However, I have always, always wanted kids, and this certainly has not deterred me. What has been made perfectly apparent though, is that having a baby as a teenager would be not ideal. I have a very diluted idea of what trying to care for a baby is like (but really only the tip of the iceberg) and it’s an experience I think would be best in the far future. 

I can only imagine that there is some sort of fake mom shaming stigma, even with plastic babies, so in an effort to dispel that, I will share the results of this experiment; what would have been my grade.

Overall, I would have gotten a B. I didn’t support the baby’s head three times (which to be fair, were all late at night), there were two missed care activities, and the baby did get overheated at one point. With both care activities, the issue was that I did it too late, or forgot to scan the wrist ID. Ms. Flint said it in the most truthful way, “you [probably] broke your baby’s neck three times.”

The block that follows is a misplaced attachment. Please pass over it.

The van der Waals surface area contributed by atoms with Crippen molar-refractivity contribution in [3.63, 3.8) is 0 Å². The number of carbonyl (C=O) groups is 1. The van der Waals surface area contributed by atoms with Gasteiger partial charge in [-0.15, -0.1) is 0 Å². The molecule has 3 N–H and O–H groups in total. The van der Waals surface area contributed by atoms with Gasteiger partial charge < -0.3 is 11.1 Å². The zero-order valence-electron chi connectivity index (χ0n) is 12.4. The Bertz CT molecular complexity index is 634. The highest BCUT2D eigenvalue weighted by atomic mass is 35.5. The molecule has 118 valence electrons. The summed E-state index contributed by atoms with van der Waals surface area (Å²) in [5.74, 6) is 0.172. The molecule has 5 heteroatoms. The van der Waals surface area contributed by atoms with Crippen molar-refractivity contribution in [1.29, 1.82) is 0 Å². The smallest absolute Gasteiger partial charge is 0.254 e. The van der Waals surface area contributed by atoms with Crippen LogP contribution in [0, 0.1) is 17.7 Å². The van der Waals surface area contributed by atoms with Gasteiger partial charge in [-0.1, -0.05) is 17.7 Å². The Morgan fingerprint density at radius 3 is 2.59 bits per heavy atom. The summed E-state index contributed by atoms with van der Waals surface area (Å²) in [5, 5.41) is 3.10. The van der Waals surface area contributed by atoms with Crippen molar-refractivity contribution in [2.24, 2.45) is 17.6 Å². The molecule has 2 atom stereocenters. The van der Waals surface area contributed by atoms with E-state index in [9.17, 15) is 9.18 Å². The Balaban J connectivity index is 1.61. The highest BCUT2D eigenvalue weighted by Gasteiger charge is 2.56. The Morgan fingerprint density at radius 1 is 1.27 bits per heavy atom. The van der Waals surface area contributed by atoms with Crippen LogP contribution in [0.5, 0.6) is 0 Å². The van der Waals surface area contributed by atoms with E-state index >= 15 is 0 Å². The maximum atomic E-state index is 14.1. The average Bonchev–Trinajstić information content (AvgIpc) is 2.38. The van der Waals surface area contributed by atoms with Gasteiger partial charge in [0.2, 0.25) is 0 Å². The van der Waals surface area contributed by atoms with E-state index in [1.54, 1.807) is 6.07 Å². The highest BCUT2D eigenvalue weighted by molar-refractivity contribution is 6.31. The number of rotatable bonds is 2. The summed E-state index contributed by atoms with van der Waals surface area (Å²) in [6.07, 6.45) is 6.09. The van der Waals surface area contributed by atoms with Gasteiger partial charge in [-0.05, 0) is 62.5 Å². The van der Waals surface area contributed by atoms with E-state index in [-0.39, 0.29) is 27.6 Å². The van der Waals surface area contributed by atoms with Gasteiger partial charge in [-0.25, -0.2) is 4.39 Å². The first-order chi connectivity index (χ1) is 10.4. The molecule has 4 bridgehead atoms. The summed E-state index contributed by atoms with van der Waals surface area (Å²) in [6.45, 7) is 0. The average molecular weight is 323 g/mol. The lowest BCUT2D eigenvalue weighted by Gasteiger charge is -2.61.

The baby’s temperature was difficult to discern, he got overheated in an attempt to protect him from the outdoor elements. I must say, I was overheated too. 

I won’t make any excuse for myself except to say that it is hard to feel true motherly care feelings for a fake baby, that, I think said best in another article “reviewing” the babies, will probably outlive me. 

I tried my very best, and am proud of my efforts, despite a few mistakes. I would recommend to anyone in the next year of child development to take a few deep breaths; you will be fine. I would say watch a lot of the very helpful Youtube videos; I think most of my fumbling was due to nervousness, which could have been prevented with a tad more preparation. 

I wish any of you the best of luck though, and look forward to seeing you trudging through the halls next year, fake baby in tow.